The Most Libertarian GOP Debate in History

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Fox News moderators asked tough questions. Two out of five candidates on the stage were anti-war. Welcome to the debate different.

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The winners in last night's GOP debate?

The Fox News Channel was the biggest. The cable network's moderators asked questions that were reasonably tough, well-researched, and less flawed than is typical. America could always do a lot better when it comes to what is asked of its presidential candidates. Relatively speaking, however, kudos are owed, even if former New Mexico governor Gary Johnson got a silly question about what reality TV show he would host if given the chance. (He flubbed it too -- the answer is clearly "The Amazing Race.")

Libertarians had a great night too: they accounted for two-fifths of the people on stage for the only time in memory, and were allowed to make their points without being attacked because none of the other candidates saw them as a threat. As a result, Fox News viewers heard unrebutted and lengthy arguments for ending the wars in Iraq, Afghanistan and Libya, as well as ending the war on drugs. Has that ever happened before on America's top rated cable news network?

Tim Pawlenty won what I call the central casting award: if you had to pick one of the guys on the stage to play president in a movie, who would it be? His delivery is smooth, he has a nice smile, and he seems friendly and reasonable. That "seems presidential" quality is a terrible metric for picking a leader, but voters seem to put a lot of emphasis on it. Too bad for Rick Santorum, who doesn't have it, and Gary Johnson, whose likable but slightly kooky personality is its opposite. I loved Johnson's utter refusal to pander at all on matters from the drug war to immigration, but his "lack of gravitas" -- this is a phrase people use as if it signifies something meaningful -- is going to cost him. Strange to put so much emphasis on that quality, but admit it: You'd irrationally vote for Morgan Freeman over most other actors, despite the likely disasters that would ensue.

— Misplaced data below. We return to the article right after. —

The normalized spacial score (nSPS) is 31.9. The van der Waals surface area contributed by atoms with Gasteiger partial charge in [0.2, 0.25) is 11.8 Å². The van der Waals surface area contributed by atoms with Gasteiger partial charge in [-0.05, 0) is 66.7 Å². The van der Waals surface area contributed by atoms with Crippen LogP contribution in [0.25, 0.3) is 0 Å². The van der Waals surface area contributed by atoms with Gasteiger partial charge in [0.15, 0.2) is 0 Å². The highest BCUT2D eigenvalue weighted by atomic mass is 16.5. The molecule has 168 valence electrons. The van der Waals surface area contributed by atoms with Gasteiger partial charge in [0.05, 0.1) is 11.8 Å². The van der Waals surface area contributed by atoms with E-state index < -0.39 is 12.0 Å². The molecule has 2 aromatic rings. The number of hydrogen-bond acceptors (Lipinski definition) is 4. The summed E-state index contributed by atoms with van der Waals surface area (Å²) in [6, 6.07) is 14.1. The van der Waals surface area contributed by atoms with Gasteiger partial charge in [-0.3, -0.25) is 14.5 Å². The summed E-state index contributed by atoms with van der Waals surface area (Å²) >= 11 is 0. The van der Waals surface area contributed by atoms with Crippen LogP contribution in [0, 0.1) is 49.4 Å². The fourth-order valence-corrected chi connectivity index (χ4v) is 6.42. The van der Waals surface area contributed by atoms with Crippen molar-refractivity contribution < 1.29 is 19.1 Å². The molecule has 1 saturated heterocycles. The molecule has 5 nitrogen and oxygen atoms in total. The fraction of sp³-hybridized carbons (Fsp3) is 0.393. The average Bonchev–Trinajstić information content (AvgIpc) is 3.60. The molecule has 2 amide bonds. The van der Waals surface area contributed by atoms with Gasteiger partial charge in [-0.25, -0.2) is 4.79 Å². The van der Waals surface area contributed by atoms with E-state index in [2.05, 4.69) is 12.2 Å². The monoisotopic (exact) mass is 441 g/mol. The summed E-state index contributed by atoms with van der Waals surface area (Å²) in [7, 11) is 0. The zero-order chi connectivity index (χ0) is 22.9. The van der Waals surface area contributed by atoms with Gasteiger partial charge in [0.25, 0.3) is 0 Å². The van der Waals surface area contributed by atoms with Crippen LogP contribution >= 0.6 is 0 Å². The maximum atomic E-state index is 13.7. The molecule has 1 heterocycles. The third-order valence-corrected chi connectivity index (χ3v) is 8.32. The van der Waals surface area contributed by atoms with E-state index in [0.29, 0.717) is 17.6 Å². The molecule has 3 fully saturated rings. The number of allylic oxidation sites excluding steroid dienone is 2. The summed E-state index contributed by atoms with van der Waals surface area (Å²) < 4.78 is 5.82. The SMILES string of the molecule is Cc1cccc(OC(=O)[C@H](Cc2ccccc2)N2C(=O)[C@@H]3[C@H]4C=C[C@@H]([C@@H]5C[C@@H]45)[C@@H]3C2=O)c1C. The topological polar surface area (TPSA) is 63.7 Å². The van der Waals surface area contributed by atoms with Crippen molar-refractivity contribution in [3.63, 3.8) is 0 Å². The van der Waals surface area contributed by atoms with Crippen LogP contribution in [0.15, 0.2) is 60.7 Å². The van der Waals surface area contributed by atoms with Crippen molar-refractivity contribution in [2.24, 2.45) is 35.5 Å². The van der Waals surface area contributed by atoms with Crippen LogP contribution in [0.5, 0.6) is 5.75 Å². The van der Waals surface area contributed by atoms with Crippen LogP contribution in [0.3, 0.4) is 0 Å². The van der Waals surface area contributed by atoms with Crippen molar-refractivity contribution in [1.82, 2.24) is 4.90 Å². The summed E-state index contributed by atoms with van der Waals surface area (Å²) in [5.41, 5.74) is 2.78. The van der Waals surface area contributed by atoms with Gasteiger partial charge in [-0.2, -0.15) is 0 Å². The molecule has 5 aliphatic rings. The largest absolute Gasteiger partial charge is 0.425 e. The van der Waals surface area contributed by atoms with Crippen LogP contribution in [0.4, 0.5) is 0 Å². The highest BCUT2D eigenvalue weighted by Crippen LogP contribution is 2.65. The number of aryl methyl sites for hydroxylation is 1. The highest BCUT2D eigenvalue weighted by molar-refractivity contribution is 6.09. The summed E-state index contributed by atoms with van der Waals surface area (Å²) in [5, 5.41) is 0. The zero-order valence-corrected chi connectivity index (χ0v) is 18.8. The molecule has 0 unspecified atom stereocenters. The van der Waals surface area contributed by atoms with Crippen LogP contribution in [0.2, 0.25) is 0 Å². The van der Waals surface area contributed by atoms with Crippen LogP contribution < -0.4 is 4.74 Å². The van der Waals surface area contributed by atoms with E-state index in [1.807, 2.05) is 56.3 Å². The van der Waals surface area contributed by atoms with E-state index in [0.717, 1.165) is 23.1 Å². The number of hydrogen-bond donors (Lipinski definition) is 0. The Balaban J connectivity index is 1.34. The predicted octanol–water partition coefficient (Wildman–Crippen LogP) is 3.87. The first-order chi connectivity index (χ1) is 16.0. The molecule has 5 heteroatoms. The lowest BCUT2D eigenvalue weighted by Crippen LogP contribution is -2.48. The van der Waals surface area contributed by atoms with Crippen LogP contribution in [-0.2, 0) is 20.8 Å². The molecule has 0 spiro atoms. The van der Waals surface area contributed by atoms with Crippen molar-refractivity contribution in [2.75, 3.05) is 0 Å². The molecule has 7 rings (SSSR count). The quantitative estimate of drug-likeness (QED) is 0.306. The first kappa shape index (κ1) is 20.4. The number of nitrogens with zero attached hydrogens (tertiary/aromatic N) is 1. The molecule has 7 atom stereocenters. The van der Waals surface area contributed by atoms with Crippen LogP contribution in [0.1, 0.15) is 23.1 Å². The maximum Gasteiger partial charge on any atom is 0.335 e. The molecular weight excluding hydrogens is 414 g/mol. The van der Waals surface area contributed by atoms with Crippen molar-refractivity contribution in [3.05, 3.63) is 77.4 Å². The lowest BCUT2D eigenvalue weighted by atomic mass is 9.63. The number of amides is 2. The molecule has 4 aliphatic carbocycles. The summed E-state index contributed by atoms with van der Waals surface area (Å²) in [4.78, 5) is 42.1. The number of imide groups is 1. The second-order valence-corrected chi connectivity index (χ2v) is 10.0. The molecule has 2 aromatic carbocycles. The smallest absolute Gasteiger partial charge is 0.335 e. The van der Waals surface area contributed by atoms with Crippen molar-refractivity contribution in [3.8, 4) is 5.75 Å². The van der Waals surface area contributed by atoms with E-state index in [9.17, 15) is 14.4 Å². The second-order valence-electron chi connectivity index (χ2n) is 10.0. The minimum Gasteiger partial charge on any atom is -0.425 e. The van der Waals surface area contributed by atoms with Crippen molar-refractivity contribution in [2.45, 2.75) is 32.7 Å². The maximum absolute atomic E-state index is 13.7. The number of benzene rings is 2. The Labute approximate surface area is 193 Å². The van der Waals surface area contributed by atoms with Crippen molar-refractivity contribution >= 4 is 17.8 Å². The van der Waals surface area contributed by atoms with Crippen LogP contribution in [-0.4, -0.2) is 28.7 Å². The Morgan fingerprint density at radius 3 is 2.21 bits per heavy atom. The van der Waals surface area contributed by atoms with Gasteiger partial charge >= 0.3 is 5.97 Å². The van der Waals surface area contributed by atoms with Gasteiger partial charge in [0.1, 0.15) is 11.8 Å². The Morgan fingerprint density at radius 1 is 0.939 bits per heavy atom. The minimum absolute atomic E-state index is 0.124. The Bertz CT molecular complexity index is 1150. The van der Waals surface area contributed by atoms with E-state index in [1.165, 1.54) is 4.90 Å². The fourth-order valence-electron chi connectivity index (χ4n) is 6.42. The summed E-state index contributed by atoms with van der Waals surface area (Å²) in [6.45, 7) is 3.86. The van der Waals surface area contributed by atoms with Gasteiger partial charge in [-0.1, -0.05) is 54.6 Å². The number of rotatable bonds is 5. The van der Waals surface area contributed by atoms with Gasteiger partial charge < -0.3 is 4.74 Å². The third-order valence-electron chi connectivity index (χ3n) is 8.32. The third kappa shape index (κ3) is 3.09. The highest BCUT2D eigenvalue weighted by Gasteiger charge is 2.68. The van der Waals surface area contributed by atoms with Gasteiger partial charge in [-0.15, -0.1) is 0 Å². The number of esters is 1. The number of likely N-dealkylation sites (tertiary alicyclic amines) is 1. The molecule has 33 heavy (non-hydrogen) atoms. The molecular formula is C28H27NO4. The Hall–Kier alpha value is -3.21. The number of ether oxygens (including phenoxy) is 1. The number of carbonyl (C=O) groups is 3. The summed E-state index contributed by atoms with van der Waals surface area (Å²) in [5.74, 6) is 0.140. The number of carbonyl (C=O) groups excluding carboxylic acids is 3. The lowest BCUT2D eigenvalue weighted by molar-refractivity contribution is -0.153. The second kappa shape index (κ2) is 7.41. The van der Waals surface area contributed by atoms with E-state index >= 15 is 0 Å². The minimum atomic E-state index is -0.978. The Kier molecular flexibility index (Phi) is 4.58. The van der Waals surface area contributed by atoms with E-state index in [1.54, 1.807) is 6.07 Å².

Finally, Herman Cain was the overwhelming favorite among the voters Fox News spoke to after the debate. It was actually very weird. They were all sitting in a room together, and as the host went down the line they all seemed to have a pithy talking point prepared about why they liked him. 

The biggest losers in the debate?

Opponents of torture ought to be dismayed that three of the five candidates raised their hand when asked whether they'd perhaps employ a formerly Communist torture technique known as waterboarding, wherein detainees are strapped to a table, blindfolded, and repeatedly made to fear they will drown by men who pour water down their throats.

On substance, I thought Santorum had one of the weakest answers of the night. On the subject of Pakistan, he said, "We need a president out front saying you either cooperate with us, or there will be consequences, and one of the consequences will be aid." The fact of the matter is that Pakistan is a nuclear power that gives us some cooperation in exchange for our aid, but that is also divided in its government and includes some people who want to actively undermine us. This is just a geopolitical reality, and while presumably there are things we can do to marginally improve the situation, the idea that a tougher-talking president would do better for the U.S. is simpleminded.

Finally, Mitt Romney took the most hits among likely candidates who weren't on the stage.

A lot of people are lamenting the fact that only five candidates were present, but watching the event, I preferred it. The American people were afforded the chance to learn about some of the lesser-knowns. In fact, I wonder if a field of ten candidates should always be split in two sections during early debates. It isn't as if there is much interaction among pols, and once you've got more than six or seven people on stage there just isn't enough time for anyone to be meaningfully interrogated.  

Image credit: Reuters

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Conor Friedersdorf is a staff writer at The Atlantic, where he focuses on politics and national affairs. He lives in Venice, California, and is the founding editor of The Best of Journalism, a newsletter devoted to exceptional nonfiction.

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